Cement Terminal

Electrical Engineering and Automation for Cement Terminal in Sweden

05/10/2012 | Editor: Marcel Dröttboom

Fig. 1: Ibau hamburg led the construction of a cement terminal for Cements HeidelbergCement Group at the port of Malmö, Sweden, including a 100 metre tall multi-chamber silo.
Gallery: 3 Pictures
Fig. 1: Ibau hamburg led the construction of a cement terminal for Cements HeidelbergCement Group at the port of Malmö, Sweden, including a 100 metre tall multi-chamber silo. (Picture: Haver & Boecker)

As a general contractor, our subsidiary company Ibau Hamburg led the construction of a cement terminal for Cementa HeidelbergCement Group at the port of Malmö, Sweden, including a 100 metre tall multi-chamber silo.

The silo is fed by a mechanical-pneumatic ship unloading system, is 100 meters tall, and has a diameter of 26 metres and contains 30,000 tonnes of cement. Automatic loading of tanker trucks and wagons is done 365 days a year. (Fig. 1)

Haver & Boecker supplied the complete electrical system and automation for this cement plant. The systems include a PCS7 process control system with Cemat, as to HeidelbergCement standard, a gas-isolated medium voltage switchgear, 11 kV, a dry-type transformer 1600 kVA, and low voltage main distributor with compensation.

Also included are the switching and control cabinet with S7-400/ET 200M, as to HeidelbergCement standard, electrical grounding and lightning protection, cable and installation material, IT network and infrastructure, as well as video-monitoring of the loading stations, entrances and exits, interior and exterior lighting, and engineering and complete electrical installation and start-up.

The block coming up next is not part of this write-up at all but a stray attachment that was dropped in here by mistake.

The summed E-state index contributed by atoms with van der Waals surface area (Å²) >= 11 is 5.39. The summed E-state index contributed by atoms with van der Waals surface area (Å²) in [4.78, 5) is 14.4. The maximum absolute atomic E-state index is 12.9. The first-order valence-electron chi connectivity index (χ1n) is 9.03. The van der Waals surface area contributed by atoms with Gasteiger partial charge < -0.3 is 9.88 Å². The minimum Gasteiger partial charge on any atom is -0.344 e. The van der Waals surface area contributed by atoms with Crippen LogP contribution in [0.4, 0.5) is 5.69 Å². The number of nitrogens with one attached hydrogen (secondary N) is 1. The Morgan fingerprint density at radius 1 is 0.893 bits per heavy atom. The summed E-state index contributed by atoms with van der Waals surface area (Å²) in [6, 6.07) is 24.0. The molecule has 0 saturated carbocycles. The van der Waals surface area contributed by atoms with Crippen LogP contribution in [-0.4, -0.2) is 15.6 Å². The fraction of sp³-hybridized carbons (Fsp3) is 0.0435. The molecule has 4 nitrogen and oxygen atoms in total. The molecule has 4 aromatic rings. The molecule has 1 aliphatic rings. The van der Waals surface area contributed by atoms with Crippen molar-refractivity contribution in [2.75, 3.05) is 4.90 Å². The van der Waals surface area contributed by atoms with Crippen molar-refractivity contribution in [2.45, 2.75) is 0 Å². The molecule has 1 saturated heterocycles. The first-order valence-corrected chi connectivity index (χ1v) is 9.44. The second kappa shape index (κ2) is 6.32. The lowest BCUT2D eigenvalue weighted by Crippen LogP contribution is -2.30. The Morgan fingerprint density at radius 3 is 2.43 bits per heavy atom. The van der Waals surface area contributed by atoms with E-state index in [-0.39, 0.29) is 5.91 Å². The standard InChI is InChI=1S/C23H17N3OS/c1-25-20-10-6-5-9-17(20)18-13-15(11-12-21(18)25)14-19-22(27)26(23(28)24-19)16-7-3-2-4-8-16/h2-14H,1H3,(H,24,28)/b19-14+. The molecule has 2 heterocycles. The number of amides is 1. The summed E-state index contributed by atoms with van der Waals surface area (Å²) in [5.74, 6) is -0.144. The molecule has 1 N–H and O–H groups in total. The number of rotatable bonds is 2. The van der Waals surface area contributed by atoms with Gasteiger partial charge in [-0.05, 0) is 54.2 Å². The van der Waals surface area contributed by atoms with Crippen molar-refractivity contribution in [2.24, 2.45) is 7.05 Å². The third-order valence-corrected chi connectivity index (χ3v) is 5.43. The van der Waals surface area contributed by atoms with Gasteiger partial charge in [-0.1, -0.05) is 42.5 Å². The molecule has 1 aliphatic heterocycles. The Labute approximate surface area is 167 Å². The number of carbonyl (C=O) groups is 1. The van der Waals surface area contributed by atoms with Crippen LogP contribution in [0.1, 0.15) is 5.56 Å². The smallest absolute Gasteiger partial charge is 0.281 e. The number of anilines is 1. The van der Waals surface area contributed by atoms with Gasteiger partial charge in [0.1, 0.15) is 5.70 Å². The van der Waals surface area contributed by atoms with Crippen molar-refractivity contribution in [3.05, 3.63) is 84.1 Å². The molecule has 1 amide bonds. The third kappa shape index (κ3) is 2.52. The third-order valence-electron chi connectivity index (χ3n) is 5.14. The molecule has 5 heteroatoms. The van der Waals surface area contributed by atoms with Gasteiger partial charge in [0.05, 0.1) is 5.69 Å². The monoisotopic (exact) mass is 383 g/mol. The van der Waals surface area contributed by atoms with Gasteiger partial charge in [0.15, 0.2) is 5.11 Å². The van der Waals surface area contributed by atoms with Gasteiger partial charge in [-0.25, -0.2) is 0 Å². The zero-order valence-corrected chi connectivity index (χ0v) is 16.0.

During the planning phase, Ibau worked in close cooperation with Heidelberger Technology Center in Brussels and it was decided that the control room in the multi-chamber silo would be moved to Level 1. This offered the advantage of considerably reduced cable paths through silo walls. Because space for the switching and control cabinets, energy distribution and transformers was limited, the maintenance-free, gas-isolated medium switchgear was selected. (Fig. 2)

The electrical installation involved a number of demanding challenges for the personnel. Installation of the cable works and laying the cable in the bucket conveyor tower – from Level 0 to 100 metres – required special cranes and had to be carried out by workers who weren’t afraid of heights. (Fig. 3)

One challenge for the automation systems supplied was adapting the PCS7 process control system to the silo processes so that clear and well-arranged process groups resulted and thus allowed easy operation and rapid fault detection (Fig. 4). The tanker trucks and wagons are automatically loaded according to the shipping orders thanks to the data exchange between the process control unit and the shipping system provided by Cementa. By cooperating closely with Heidelberger Technology Center Brussels, the processes were optimised so that the terminal could be operated without operating personnel.

After the start-up of the facility, the terminal was successfully handed over to Cementa in March, 2012, after almost 2 years of planning and construction work.

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